Helsebiblioteket's Research Archive (HeRA) > Hospitals > Vestfold Mental Health Care Trust > Articles >
Cognitive performance among the elderly and dietary fish intake: the Hordaland Health Study.
- Hdl Handle:
- Cognitive performance among the elderly and dietary fish intake: the Hordaland Health Study.
- American journal of clinical nutrition 2007, 86 (5):1470-8
- Additional Links:
Full metadata record
|dc.contributor.author||Drevon, Christian A||-|
|dc.contributor.author||Vollset, Stein E||-|
|dc.contributor.author||Nygaard, Harald A||-|
|dc.contributor.author||Tell, Grethe S||-|
|dc.contributor.author||Smith, A David||-|
|dc.identifier.citation||American journal of clinical nutrition 2007, 86 (5):1470-8||en|
|dc.description.abstract||BACKGROUND: Increasing evidence suggests that cognitive impairment and dementia in older subjects might be influenced by a diet including seafood. OBJECTIVE: The objective was to examine the cross-sectional relation between intake of different amounts of various seafood (fish and fish products) and cognitive performance. DESIGN: The subjects (n = 2031 subjects; 55% women), aged 70-74 y, were recruited from the general population in Western Norway and underwent cognitive testing. A cognitive test battery included the Kendrick Object Learning Test, Trail Making Test (part A), modified versions of the Digit Symbol Test, Block Design, Mini-Mental State Examination, and Controlled Oral Word Association Test. Poor cognitive performance was defined as a score in the highest decile for the Trail Making Test and in the lowest decile for all other tests. RESULTS: Subjects whose mean daily intake of fish and fish products was >/=10 g/d (n = 1951) had significantly better mean test scores and a lower prevalence of poor cognitive performance than did those whose intake was <10 g/d (n = 80). The associations between total intake of seafood and cognition were strongly dose-dependent; the maximum effect was observed at an intake of approximately 75 g/d. Most cognitive functions were influenced by fish intake. The effect was more pronounced for nonprocessed lean fish and fatty fish. CONCLUSIONS: In the elderly, a diet high in fish and fish products is associated with better cognitive performance in a dose-dependent manner.||en|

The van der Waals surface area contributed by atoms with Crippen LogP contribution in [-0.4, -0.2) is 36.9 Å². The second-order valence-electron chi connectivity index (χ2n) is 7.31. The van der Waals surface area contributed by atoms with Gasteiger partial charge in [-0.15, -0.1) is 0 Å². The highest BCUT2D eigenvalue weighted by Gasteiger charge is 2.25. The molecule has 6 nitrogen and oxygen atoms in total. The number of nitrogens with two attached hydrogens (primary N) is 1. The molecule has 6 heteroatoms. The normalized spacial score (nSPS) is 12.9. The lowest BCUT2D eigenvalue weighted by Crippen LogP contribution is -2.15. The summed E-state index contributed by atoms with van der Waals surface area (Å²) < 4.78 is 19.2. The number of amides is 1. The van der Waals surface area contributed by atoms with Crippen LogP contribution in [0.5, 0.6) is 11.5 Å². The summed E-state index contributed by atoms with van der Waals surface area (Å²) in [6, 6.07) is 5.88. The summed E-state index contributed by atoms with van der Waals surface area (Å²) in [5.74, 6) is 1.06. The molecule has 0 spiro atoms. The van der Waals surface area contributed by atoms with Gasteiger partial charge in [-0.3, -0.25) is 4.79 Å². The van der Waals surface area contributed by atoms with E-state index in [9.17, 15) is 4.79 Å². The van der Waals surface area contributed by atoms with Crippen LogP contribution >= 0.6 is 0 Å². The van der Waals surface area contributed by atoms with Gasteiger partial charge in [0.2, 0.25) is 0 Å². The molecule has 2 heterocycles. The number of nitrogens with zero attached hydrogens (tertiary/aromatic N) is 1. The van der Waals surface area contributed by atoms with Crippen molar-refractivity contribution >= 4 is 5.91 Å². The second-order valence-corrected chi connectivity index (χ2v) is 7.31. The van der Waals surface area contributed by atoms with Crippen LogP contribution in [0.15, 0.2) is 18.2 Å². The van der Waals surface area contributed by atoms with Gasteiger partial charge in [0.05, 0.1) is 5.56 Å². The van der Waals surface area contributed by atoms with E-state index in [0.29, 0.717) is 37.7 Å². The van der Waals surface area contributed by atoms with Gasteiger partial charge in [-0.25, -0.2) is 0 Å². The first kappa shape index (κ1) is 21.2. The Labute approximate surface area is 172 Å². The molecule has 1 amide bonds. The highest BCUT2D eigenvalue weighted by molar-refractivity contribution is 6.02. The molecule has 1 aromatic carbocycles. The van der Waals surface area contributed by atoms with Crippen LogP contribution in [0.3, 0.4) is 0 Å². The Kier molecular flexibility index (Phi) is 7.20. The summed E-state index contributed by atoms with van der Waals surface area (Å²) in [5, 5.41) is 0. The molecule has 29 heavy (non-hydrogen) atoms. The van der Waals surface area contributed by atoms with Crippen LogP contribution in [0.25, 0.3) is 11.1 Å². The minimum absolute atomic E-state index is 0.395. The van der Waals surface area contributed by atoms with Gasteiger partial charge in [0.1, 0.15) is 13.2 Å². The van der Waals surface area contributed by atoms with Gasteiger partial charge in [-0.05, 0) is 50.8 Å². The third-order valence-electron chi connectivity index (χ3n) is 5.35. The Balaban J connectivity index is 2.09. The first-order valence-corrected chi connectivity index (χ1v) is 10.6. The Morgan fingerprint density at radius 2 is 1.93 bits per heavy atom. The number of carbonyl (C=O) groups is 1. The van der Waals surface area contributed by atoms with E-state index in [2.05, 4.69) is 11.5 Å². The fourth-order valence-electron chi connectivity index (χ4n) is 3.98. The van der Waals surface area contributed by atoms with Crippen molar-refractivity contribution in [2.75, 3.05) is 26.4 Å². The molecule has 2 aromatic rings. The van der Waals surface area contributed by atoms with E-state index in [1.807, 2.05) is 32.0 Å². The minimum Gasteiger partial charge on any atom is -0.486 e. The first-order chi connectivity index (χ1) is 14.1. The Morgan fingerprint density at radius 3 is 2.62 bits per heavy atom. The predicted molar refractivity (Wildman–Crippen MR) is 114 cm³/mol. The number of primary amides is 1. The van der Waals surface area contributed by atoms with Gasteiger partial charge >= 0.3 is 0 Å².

|dc.subject||VDP::Medisinske Fag: 700::Klinisk medisinske fag: 750::Geriatri: 778||en|
|dc.subject||VDP::Medisinske Fag: 700::Helsefag: 800::Ernæring: 811||en|
|dc.title||Cognitive performance among the elderly and dietary fish intake: the Hordaland Health Study.||en|
|dc.contributor.department||Department of Pharmacology, University of Oxford, UK.||en|
|dc.identifier.journal||American journal of clinical nutrition||en|
Related articles on PubMed
All Items in HeRA are protected by copyright, with all rights reserved, unless otherwise indicated.